The first sport Maia Rathwell ever got hooked on was fencing, when she was 12 years old.
Now a Long-Term Development enthusiast and fencing coach in Croatia, she’s passionate about using a CrossFit mentality to create a sense of inclusion with her athletes. Recently she connected with Sport for Life’s Zoran Stojkovic about how she has used Long-Term Development principles to create pathways for everyone.
For her, it starts with banishing negativity from the athletic space.
“I just think it’s part of my personality that everything is A-okay with me unless someone is being disrespectful. I really think that’s the main thing. If I sense any negativity in my club we stop everything and we discuss it: this is the one thing we cannot do. No looking down on someone, no looking down on yourself for silly mistakes you’re going to correct anyway,” Rathwell said.
“I never allow my athletes to say ‘oh my god, I was so stupid’. No, no, no. None of that. It’s just ‘let’s regroup, let’s see what we can do better, let’s see how this can turn out well for all of us, let’s just focus on positive stuff all the time without exception’.”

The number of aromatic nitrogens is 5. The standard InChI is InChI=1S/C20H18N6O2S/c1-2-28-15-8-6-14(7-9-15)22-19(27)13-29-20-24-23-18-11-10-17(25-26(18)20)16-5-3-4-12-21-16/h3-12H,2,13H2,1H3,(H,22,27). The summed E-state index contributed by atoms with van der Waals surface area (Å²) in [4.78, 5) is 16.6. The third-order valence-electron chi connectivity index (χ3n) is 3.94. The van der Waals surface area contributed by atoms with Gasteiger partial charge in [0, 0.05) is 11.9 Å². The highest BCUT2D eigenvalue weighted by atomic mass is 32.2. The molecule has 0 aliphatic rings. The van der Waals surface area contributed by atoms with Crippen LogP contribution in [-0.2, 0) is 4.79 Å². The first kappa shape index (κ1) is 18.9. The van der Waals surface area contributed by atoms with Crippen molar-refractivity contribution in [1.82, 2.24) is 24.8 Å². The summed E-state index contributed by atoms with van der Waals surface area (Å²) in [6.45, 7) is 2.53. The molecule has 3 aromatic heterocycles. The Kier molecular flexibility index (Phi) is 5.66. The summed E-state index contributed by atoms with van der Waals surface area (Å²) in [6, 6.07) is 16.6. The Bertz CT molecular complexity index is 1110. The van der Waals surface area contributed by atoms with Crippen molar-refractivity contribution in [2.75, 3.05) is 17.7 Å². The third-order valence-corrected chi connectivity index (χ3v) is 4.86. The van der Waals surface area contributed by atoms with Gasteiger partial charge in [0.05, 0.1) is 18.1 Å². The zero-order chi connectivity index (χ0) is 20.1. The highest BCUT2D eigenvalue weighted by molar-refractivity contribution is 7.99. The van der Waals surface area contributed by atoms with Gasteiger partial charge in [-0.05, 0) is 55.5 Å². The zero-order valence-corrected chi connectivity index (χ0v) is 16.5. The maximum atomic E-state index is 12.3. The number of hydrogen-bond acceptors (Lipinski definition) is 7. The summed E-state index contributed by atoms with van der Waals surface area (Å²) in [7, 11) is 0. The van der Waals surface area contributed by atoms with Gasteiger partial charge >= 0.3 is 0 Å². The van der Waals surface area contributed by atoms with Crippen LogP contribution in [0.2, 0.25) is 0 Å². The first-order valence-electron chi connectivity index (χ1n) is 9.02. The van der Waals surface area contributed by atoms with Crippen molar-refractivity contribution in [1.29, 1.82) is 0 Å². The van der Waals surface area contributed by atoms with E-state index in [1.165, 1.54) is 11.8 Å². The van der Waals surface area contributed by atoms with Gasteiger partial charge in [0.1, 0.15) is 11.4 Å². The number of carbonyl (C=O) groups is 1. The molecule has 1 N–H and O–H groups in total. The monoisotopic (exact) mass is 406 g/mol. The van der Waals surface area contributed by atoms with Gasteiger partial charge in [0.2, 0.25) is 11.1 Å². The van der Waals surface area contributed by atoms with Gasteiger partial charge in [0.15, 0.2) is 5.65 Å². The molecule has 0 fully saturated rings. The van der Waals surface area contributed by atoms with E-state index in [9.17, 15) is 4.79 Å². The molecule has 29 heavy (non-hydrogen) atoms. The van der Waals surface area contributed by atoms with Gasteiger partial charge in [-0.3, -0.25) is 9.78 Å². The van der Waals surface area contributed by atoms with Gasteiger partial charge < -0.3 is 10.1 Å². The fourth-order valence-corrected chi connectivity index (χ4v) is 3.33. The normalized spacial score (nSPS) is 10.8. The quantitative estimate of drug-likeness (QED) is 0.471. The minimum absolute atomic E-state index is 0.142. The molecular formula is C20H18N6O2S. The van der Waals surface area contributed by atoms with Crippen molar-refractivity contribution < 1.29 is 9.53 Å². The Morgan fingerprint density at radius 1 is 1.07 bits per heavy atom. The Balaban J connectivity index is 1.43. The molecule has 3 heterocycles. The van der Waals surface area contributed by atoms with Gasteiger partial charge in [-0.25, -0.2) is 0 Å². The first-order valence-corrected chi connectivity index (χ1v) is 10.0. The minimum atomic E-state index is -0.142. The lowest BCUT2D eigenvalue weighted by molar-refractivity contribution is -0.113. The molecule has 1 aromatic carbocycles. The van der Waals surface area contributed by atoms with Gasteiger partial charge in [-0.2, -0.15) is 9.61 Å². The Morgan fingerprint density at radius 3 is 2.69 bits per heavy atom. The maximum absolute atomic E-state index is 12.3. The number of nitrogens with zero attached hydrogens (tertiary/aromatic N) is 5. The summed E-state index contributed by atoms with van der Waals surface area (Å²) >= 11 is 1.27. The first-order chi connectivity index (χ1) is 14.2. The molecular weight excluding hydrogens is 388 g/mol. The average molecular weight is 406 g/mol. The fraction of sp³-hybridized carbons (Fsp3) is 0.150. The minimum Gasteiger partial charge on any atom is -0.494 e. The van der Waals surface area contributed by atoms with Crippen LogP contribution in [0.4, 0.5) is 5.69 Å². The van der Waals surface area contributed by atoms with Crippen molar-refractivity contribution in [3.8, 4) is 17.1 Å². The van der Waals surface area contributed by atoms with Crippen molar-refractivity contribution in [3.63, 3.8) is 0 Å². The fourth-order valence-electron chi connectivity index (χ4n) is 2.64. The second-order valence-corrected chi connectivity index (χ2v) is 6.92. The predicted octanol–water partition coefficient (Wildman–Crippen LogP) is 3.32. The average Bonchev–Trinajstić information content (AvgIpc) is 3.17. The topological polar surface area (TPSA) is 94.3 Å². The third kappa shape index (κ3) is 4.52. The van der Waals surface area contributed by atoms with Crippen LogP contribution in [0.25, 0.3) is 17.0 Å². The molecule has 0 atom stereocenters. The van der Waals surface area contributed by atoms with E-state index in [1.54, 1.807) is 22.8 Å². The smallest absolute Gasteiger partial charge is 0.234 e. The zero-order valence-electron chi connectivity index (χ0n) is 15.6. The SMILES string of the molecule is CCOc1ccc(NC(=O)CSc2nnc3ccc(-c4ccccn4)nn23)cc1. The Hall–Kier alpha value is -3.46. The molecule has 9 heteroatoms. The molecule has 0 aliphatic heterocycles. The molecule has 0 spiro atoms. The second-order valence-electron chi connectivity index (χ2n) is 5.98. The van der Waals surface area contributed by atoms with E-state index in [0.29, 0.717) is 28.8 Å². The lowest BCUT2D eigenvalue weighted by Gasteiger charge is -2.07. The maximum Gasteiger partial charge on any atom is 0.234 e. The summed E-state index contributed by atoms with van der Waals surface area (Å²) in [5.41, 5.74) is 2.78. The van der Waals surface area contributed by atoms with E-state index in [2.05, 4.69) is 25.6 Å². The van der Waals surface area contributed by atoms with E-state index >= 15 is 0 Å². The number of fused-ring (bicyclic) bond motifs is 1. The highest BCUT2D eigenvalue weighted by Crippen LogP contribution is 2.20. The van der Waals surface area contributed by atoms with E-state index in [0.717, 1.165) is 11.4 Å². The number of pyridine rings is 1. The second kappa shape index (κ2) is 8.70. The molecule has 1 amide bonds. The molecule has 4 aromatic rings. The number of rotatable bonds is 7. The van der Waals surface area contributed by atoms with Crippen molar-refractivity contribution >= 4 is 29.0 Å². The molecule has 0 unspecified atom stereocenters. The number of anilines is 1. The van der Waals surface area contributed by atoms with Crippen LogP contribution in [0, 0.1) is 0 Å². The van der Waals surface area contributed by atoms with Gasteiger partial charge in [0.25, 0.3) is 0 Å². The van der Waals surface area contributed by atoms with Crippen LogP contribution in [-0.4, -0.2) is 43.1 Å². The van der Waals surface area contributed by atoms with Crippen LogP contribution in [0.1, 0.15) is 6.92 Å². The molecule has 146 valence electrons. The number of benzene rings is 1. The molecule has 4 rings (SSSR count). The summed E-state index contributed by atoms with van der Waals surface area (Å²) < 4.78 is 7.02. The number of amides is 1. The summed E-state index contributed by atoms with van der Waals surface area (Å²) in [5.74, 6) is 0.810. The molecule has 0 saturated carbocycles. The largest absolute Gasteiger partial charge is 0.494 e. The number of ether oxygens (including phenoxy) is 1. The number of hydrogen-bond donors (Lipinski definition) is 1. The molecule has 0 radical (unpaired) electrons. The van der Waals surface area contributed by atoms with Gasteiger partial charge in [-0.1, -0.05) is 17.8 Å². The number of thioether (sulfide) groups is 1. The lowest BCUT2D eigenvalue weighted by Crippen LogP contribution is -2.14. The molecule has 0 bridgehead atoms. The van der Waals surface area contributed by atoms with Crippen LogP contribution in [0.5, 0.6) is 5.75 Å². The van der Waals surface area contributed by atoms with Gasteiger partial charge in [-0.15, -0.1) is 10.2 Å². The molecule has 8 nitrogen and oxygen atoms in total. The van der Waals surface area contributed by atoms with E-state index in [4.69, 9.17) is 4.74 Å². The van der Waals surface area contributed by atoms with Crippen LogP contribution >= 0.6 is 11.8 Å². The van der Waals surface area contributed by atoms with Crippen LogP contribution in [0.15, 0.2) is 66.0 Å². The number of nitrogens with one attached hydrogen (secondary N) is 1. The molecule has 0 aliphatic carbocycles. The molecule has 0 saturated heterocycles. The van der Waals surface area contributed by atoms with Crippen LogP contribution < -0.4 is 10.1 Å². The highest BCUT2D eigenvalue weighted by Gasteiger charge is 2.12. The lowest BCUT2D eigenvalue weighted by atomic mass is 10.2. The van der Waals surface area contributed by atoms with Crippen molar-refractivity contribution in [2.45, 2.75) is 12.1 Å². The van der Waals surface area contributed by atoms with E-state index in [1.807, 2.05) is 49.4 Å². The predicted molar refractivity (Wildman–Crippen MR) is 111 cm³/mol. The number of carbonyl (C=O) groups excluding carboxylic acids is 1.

Rathwell’s goal in coaching her fencing group was to use bits of the Long-Term Development framework in small ways to see how Long-Term Development could influence her group in positive ways. She describes her experience coaching fencing in Zagreb as a micro Sport for Life experiment. The results were incredible: increased athlete retention, development, enjoyment, and satisfaction. It had also led to competition success.
In her group she has athletes with a variety of skill levels, including one person who is missing an arm and another who is returning to fencing after decades away from it. She recognizes that each of them requires a unique pathway and she works to provide them with that.
“To keep all of this in check, you need to be positive and make the emphasis fun. While I was trying to implement Long-Term Development from the policy-maker perspective, I found it really looked good on paper but I didn’t know if it would turn out awesome in practice, but now I know it really does.”
The full interview is available on YouTube here.